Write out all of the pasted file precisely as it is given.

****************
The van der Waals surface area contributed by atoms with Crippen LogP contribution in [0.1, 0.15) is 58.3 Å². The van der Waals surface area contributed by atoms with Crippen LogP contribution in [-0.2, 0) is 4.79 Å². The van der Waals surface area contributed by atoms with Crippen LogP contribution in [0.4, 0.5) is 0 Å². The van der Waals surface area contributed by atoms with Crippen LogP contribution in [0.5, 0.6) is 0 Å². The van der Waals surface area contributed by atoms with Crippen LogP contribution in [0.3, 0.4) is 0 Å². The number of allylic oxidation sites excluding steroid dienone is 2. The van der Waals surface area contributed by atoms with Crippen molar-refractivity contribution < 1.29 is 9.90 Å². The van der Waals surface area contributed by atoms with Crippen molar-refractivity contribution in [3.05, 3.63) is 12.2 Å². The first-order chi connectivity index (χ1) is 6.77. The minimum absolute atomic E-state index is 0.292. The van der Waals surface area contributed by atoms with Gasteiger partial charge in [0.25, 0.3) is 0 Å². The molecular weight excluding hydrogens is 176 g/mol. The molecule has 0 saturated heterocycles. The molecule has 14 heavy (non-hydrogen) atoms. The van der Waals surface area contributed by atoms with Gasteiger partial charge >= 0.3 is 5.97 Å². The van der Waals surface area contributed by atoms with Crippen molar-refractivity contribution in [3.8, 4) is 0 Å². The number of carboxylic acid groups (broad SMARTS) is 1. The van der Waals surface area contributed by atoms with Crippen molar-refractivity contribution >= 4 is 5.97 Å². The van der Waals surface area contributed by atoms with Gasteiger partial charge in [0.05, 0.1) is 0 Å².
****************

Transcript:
The van der Waals surface area contributed by atoms with Crippen LogP contribution in [0.1, 0.15) is 58.3 Å². The van der Waals surface area contributed by atoms with Crippen LogP contribution in [-0.2, 0) is 4.79 Å². The van der Waals surface area contributed by atoms with Crippen LogP contribution in [0.4, 0.5) is 0 Å². The van der Waals surface area contributed by atoms with Crippen LogP contribution in [0.5, 0.6) is 0 Å². The van der Waals surface area contributed by atoms with Crippen LogP contribution in [0.3, 0.4) is 0 Å². The number of allylic oxidation sites excluding steroid dienone is 2. The van der Waals surface area contributed by atoms with Crippen molar-refractivity contribution < 1.29 is 9.90 Å². The van der Waals surface area contributed by atoms with Crippen molar-refractivity contribution in [3.05, 3.63) is 12.2 Å². The first-order chi connectivity index (χ1) is 6.77. The minimum absolute atomic E-state index is 0.292. The van der Waals surface area contributed by atoms with Gasteiger partial charge in [0.25, 0.3) is 0 Å². The molecular weight excluding hydrogens is 176 g/mol. The molecule has 0 saturated heterocycles. The molecule has 14 heavy (non-hydrogen) atoms. The van der Waals surface area contributed by atoms with Gasteiger partial charge >= 0.3 is 5.97 Å². The van der Waals surface area contributed by atoms with Crippen molar-refractivity contribution in [3.8, 4) is 0 Å². The number of carboxylic acid groups (broad SMARTS) is 1. The van der Waals surface area contributed by atoms with Crippen molar-refractivity contribution >= 4 is 5.97 Å². The van der Waals surface area contributed by atoms with Gasteiger partial charge in [0.05, 0.1) is 0 Å².